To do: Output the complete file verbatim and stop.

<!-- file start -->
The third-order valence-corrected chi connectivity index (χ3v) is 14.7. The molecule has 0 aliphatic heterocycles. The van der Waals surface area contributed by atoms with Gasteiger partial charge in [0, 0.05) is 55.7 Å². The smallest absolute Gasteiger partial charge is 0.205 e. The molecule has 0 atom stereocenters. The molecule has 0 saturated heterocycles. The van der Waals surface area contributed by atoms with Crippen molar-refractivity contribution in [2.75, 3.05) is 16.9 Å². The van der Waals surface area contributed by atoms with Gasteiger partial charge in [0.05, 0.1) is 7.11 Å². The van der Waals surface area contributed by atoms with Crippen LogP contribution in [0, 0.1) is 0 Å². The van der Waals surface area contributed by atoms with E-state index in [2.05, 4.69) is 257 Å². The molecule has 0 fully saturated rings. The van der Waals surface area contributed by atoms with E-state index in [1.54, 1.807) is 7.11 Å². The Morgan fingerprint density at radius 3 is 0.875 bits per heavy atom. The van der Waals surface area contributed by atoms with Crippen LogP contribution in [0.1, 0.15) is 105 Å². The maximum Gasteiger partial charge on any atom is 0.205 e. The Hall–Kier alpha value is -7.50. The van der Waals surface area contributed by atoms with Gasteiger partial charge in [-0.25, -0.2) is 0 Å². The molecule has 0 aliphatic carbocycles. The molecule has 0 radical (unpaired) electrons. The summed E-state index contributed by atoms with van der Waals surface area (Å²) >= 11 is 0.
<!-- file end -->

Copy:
The third-order valence-corrected chi connectivity index (χ3v) is 14.7. The molecule has 0 aliphatic heterocycles. The van der Waals surface area contributed by atoms with Gasteiger partial charge in [0, 0.05) is 55.7 Å². The smallest absolute Gasteiger partial charge is 0.205 e. The molecule has 0 atom stereocenters. The molecule has 0 saturated heterocycles. The van der Waals surface area contributed by atoms with Crippen molar-refractivity contribution in [2.75, 3.05) is 16.9 Å². The van der Waals surface area contributed by atoms with Gasteiger partial charge in [0.05, 0.1) is 7.11 Å². The van der Waals surface area contributed by atoms with Crippen LogP contribution in [0, 0.1) is 0 Å². The van der Waals surface area contributed by atoms with E-state index in [2.05, 4.69) is 257 Å². The molecule has 0 fully saturated rings. The van der Waals surface area contributed by atoms with E-state index in [1.54, 1.807) is 7.11 Å². The Morgan fingerprint density at radius 3 is 0.875 bits per heavy atom. The van der Waals surface area contributed by atoms with Crippen LogP contribution in [0.1, 0.15) is 105 Å². The maximum Gasteiger partial charge on any atom is 0.205 e. The Hall–Kier alpha value is -7.50. The van der Waals surface area contributed by atoms with Gasteiger partial charge in [-0.25, -0.2) is 0 Å². The molecule has 0 aliphatic carbocycles. The molecule has 0 radical (unpaired) electrons. The summed E-state index contributed by atoms with van der Waals surface area (Å²) >= 11 is 0.